How Does The CDC Determine Vaccine Schedules?

Originally published on September 13, 2011 6:48 pm
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MICHELE NORRIS, Host:

Welcome to the program.

D: Thank you.

NORRIS: Dr. Baker, I want to lay down the basics first. If someone has a baby right now, this year, how many vaccines does the CDC suggest that that child should receive?

BAKER: Well, in the first two years of life, the number of vaccines would be approximately 12. And some of these can be combined into a single shot, and that's including the yearly influenza vaccine.

NORRIS: You know, take me back. Has there generally been a resistance to vaccines, or were they seen as a panacea to a difficult health problem?

BAKER: Now that we've had so many successes in preventing vaccine-preventable diseases like polio and meningitis, the diseases have disappeared from common view. And in that way, vaccines have sort of defeated themselves.

NORRIS: Now, I understand that you have a particular point of view. But for the parents that are out there listening to this conversation - and they have young children; they're making decisions about vaccination - what would you say to them? What do you say, in particular, to parents who are considering opting out?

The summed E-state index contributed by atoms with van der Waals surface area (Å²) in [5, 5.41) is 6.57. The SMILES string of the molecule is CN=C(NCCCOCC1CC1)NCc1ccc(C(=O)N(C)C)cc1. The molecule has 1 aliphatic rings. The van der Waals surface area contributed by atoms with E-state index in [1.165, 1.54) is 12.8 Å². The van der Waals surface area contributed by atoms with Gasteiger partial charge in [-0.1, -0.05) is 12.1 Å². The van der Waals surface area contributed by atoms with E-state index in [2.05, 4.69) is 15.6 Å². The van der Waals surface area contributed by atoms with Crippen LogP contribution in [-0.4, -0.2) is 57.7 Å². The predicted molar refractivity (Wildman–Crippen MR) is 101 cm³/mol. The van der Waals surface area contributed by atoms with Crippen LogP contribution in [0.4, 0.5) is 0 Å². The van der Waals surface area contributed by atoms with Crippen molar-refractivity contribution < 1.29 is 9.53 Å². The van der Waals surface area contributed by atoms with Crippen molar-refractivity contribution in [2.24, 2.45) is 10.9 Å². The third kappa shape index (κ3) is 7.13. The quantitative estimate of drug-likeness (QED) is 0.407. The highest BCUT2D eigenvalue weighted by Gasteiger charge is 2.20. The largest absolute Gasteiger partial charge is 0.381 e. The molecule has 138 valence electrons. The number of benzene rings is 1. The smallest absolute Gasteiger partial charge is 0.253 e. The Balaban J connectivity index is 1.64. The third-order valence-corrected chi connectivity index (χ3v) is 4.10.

BAKER: But the majority just want information. They've heard all these frightening things. They want the best for their children. And you need to educate them first about the diseases - because they don't know about the diseases.

NORRIS: Now, we want to be careful not to overstate or amplify a trend. Martin Kaste reported that 6.2 percent of kindergartners in Washington state get exemptions. But looking at these figures nationwide, less than 1 percent of children are getting zero vaccinations. That seems like a pretty tiny proportion.

BAKER: Dr. Baker, thank you very much for your time.

BAKER: My great pleasure, thank you. Transcript provided by NPR, Copyright NPR.